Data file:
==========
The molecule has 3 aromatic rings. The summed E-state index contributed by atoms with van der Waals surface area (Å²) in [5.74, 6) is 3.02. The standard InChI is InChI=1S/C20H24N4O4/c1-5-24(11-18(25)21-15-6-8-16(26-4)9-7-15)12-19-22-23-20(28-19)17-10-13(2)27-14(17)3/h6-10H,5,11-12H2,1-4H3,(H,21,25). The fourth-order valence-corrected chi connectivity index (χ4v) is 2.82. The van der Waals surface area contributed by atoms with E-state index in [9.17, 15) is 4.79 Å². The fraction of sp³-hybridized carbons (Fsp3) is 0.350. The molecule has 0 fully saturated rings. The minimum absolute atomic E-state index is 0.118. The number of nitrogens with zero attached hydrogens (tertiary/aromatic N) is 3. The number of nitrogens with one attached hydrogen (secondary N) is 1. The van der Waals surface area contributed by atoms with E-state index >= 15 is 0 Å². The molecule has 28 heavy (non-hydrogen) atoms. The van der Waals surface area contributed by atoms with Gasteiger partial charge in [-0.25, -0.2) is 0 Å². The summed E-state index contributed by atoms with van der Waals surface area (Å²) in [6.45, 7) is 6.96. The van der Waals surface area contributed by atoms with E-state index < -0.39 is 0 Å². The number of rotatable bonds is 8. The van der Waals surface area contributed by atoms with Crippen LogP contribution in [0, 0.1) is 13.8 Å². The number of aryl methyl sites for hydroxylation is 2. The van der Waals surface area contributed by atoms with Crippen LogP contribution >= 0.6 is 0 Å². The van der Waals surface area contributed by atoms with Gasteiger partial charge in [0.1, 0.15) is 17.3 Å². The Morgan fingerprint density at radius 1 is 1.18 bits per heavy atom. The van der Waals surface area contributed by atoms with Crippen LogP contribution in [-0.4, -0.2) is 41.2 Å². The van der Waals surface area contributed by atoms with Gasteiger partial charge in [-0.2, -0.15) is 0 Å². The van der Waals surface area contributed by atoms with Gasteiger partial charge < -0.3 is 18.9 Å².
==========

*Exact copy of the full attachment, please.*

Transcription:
The molecule has 3 aromatic rings. The summed E-state index contributed by atoms with van der Waals surface area (Å²) in [5.74, 6) is 3.02. The standard InChI is InChI=1S/C20H24N4O4/c1-5-24(11-18(25)21-15-6-8-16(26-4)9-7-15)12-19-22-23-20(28-19)17-10-13(2)27-14(17)3/h6-10H,5,11-12H2,1-4H3,(H,21,25). The fourth-order valence-corrected chi connectivity index (χ4v) is 2.82. The van der Waals surface area contributed by atoms with E-state index in [9.17, 15) is 4.79 Å². The fraction of sp³-hybridized carbons (Fsp3) is 0.350. The molecule has 0 fully saturated rings. The minimum absolute atomic E-state index is 0.118. The number of nitrogens with zero attached hydrogens (tertiary/aromatic N) is 3. The number of nitrogens with one attached hydrogen (secondary N) is 1. The van der Waals surface area contributed by atoms with E-state index >= 15 is 0 Å². The molecule has 28 heavy (non-hydrogen) atoms. The van der Waals surface area contributed by atoms with Gasteiger partial charge in [-0.25, -0.2) is 0 Å². The summed E-state index contributed by atoms with van der Waals surface area (Å²) in [6.45, 7) is 6.96. The van der Waals surface area contributed by atoms with E-state index < -0.39 is 0 Å². The number of rotatable bonds is 8. The van der Waals surface area contributed by atoms with Crippen LogP contribution in [0, 0.1) is 13.8 Å². The number of aryl methyl sites for hydroxylation is 2. The van der Waals surface area contributed by atoms with Crippen LogP contribution >= 0.6 is 0 Å². The van der Waals surface area contributed by atoms with Gasteiger partial charge in [0.1, 0.15) is 17.3 Å². The Morgan fingerprint density at radius 1 is 1.18 bits per heavy atom. The van der Waals surface area contributed by atoms with Crippen LogP contribution in [-0.4, -0.2) is 41.2 Å². The van der Waals surface area contributed by atoms with Gasteiger partial charge in [-0.2, -0.15) is 0 Å². The van der Waals surface area contributed by atoms with Gasteiger partial charge < -0.3 is 18.9 Å².